Note from BW of Brazil: Depending on what neighborhood you live in, you can always tell when Carnaval is upon us by the raucous sounds of the drum troupe rehearsals. And while Rio continues to garner the most tourist attention, the nearly week long festivities in Salvador, Bahia and the mega-city of São Paulo are also getting their fair share of notoriety. And beyond all of the bright lights, gyrating hips, flashy costumes and frenetic feet, there are real, everyday people who bring these shows of excess extravagance to life. This year, São Paulo’s Vai-Vai samba school will together 60 men in a celebration of black beauty and resistance. Learn more below..
Vai-Vai samba school brings together 60 men in a wing that represents black beauty and strength
By Mateus Araújo
It will not be only the muses that will beautify the Vai-Vai Carnival this year. The São Paulo school of samba intends to innovate and to draw attention also to masculine beauty. Sixty tall and strong black men, will compose the Força Alvinegra wing, in a parade that will recount historical struggles of povo negro (black people) for freedom and justice (check the schedule of the parades of the Grupo Especial of São Paulo).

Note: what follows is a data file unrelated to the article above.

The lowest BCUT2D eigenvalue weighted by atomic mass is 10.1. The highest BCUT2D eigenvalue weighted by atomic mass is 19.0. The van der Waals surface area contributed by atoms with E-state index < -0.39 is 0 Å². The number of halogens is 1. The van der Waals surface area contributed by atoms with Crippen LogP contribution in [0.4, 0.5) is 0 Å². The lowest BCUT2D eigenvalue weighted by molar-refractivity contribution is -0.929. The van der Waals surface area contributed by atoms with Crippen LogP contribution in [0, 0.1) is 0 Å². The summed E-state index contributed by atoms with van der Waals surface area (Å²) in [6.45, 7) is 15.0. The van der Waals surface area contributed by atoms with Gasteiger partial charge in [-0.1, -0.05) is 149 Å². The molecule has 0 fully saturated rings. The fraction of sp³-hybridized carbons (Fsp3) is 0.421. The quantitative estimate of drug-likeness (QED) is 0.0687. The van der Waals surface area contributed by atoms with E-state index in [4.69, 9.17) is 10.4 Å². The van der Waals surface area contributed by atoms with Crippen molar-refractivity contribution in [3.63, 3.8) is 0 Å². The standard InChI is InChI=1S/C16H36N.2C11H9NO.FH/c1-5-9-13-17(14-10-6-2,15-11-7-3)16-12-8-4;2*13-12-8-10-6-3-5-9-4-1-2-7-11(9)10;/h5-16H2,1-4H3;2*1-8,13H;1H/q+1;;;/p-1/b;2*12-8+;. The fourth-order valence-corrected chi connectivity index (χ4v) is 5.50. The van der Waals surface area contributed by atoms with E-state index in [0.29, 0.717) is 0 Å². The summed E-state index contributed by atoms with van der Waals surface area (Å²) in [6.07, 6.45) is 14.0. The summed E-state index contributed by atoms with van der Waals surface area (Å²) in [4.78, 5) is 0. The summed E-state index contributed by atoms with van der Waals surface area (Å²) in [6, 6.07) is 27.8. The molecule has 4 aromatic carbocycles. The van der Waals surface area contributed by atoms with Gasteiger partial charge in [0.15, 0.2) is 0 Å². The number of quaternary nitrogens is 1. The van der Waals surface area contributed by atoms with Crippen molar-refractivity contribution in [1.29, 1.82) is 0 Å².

For three years at the samba school, physical education teacher Luis Antônio F. Jr. has been one of the wing participants. “I was invited to parade in Vai-Vai for the first time in 2017 and I accepted,” he recalls. A resident of Interlagos (southern zone of SP), he says that he feels honored to represent the Bela Vista school on the avenue, which led him to take a liking and fall in love with samba.
Like him, 80% of the wing are of young people who have recently arrived at Vai-Vai. “I came in two months ago,” says mechanical engineer Denis Alves Ferreira. “I came with a friend who is from the community to see a rehearsal and I received the invitation to participate. For me, it’s been like a family.”
In addition to the tradition of the Alvinegra school, Ferreira highlights that the parade of this year is special and important. “We are living in a very prejudiced moment, including against blacks, and this discussion of samba is important,” he explains, referring to Vai-Vai’s theme, “Quilombo do Futuro.”
The male wing of Vai-Vai will refer to the period of exploration of pau Brasil (Brazil-wood), which marked the country’s history in colonization and during slavery. The choreographer and hairstylist instructor Cristiano Oliveira says that the idea is to show “the expressiveness of struggle and the victory, in various senses,” of black people. “We use a chain in the choreography to refer to that freedom,” adds Cristiano, who has been at the samba school for 28 years.
This way of reviewing the past by updating the narrative with the achievements of a people, highlights the electrician Washington Alves, “brings the quilombo [symbol of black resistance] to the future, which is us.” At Vai-Vai since he was 7, he says he is honored to be able to parade at the school, which is part of his family’s tradition. “I’ve been here since I was 7 years old. I’m 36 today. My grandmother was parading in Vai-Vai and, therefore, this love is in the blood.”